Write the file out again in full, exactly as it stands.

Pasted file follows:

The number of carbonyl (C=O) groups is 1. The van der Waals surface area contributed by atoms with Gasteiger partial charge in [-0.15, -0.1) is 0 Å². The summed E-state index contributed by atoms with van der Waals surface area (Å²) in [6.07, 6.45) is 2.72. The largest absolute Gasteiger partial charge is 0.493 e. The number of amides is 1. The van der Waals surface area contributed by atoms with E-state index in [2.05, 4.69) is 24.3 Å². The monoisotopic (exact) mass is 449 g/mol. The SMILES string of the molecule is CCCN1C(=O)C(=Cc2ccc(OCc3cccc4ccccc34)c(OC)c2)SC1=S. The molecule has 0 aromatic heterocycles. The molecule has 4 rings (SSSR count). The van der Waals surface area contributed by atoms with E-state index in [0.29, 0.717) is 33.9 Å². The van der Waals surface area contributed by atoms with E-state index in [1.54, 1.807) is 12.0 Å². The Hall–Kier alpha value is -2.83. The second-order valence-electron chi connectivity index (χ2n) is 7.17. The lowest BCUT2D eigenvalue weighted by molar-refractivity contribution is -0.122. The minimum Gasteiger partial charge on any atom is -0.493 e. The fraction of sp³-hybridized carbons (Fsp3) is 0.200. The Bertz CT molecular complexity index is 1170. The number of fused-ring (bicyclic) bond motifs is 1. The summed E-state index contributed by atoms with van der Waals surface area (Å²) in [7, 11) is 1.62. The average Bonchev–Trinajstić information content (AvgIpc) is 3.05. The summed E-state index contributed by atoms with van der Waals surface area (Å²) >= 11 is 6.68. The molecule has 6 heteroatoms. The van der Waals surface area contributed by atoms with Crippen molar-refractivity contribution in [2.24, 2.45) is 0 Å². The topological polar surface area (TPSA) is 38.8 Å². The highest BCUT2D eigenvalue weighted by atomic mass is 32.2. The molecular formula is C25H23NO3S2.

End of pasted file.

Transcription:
The number of carbonyl (C=O) groups is 1. The van der Waals surface area contributed by atoms with Gasteiger partial charge in [-0.15, -0.1) is 0 Å². The summed E-state index contributed by atoms with van der Waals surface area (Å²) in [6.07, 6.45) is 2.72. The largest absolute Gasteiger partial charge is 0.493 e. The number of amides is 1. The van der Waals surface area contributed by atoms with E-state index in [2.05, 4.69) is 24.3 Å². The monoisotopic (exact) mass is 449 g/mol. The SMILES string of the molecule is CCCN1C(=O)C(=Cc2ccc(OCc3cccc4ccccc34)c(OC)c2)SC1=S. The molecule has 0 aromatic heterocycles. The molecule has 4 rings (SSSR count). The van der Waals surface area contributed by atoms with E-state index in [0.29, 0.717) is 33.9 Å². The van der Waals surface area contributed by atoms with E-state index in [1.54, 1.807) is 12.0 Å². The Hall–Kier alpha value is -2.83. The second-order valence-electron chi connectivity index (χ2n) is 7.17. The lowest BCUT2D eigenvalue weighted by molar-refractivity contribution is -0.122. The minimum Gasteiger partial charge on any atom is -0.493 e. The fraction of sp³-hybridized carbons (Fsp3) is 0.200. The Bertz CT molecular complexity index is 1170. The number of fused-ring (bicyclic) bond motifs is 1. The summed E-state index contributed by atoms with van der Waals surface area (Å²) in [7, 11) is 1.62. The average Bonchev–Trinajstić information content (AvgIpc) is 3.05. The summed E-state index contributed by atoms with van der Waals surface area (Å²) >= 11 is 6.68. The molecule has 6 heteroatoms. The van der Waals surface area contributed by atoms with Crippen molar-refractivity contribution in [2.24, 2.45) is 0 Å². The topological polar surface area (TPSA) is 38.8 Å². The highest BCUT2D eigenvalue weighted by atomic mass is 32.2. The molecular formula is C25H23NO3S2.